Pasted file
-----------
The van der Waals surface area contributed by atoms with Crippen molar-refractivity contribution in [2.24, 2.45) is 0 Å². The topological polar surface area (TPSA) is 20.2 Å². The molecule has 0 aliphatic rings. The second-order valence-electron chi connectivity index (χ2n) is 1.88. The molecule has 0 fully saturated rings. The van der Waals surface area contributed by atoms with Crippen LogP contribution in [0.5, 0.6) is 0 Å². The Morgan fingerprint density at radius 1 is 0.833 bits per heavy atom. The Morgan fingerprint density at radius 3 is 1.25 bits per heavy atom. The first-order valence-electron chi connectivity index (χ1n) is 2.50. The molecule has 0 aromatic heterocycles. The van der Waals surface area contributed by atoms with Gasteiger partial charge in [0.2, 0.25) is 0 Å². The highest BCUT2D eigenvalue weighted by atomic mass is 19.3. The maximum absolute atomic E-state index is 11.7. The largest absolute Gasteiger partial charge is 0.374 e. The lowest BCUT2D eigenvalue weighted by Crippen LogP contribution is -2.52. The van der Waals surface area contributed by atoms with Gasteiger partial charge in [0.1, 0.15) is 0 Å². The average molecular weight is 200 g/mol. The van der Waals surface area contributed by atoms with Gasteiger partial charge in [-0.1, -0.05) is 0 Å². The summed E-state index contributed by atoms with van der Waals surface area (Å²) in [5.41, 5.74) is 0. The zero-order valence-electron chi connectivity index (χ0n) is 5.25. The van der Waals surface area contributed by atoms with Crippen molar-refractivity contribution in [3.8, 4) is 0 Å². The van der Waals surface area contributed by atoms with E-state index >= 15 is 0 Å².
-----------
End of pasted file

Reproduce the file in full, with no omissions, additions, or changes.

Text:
The van der Waals surface area contributed by atoms with Crippen molar-refractivity contribution in [2.24, 2.45) is 0 Å². The topological polar surface area (TPSA) is 20.2 Å². The molecule has 0 aliphatic rings. The second-order valence-electron chi connectivity index (χ2n) is 1.88. The molecule has 0 fully saturated rings. The van der Waals surface area contributed by atoms with Crippen LogP contribution in [0.5, 0.6) is 0 Å². The Morgan fingerprint density at radius 1 is 0.833 bits per heavy atom. The Morgan fingerprint density at radius 3 is 1.25 bits per heavy atom. The first-order valence-electron chi connectivity index (χ1n) is 2.50. The molecule has 0 aromatic heterocycles. The van der Waals surface area contributed by atoms with Gasteiger partial charge in [0.2, 0.25) is 0 Å². The highest BCUT2D eigenvalue weighted by atomic mass is 19.3. The maximum absolute atomic E-state index is 11.7. The largest absolute Gasteiger partial charge is 0.374 e. The lowest BCUT2D eigenvalue weighted by Crippen LogP contribution is -2.52. The van der Waals surface area contributed by atoms with Gasteiger partial charge in [0.1, 0.15) is 0 Å². The average molecular weight is 200 g/mol. The van der Waals surface area contributed by atoms with Gasteiger partial charge in [-0.1, -0.05) is 0 Å². The summed E-state index contributed by atoms with van der Waals surface area (Å²) in [5.41, 5.74) is 0. The zero-order valence-electron chi connectivity index (χ0n) is 5.25. The van der Waals surface area contributed by atoms with Crippen molar-refractivity contribution in [3.8, 4) is 0 Å². The van der Waals surface area contributed by atoms with E-state index >= 15 is 0 Å².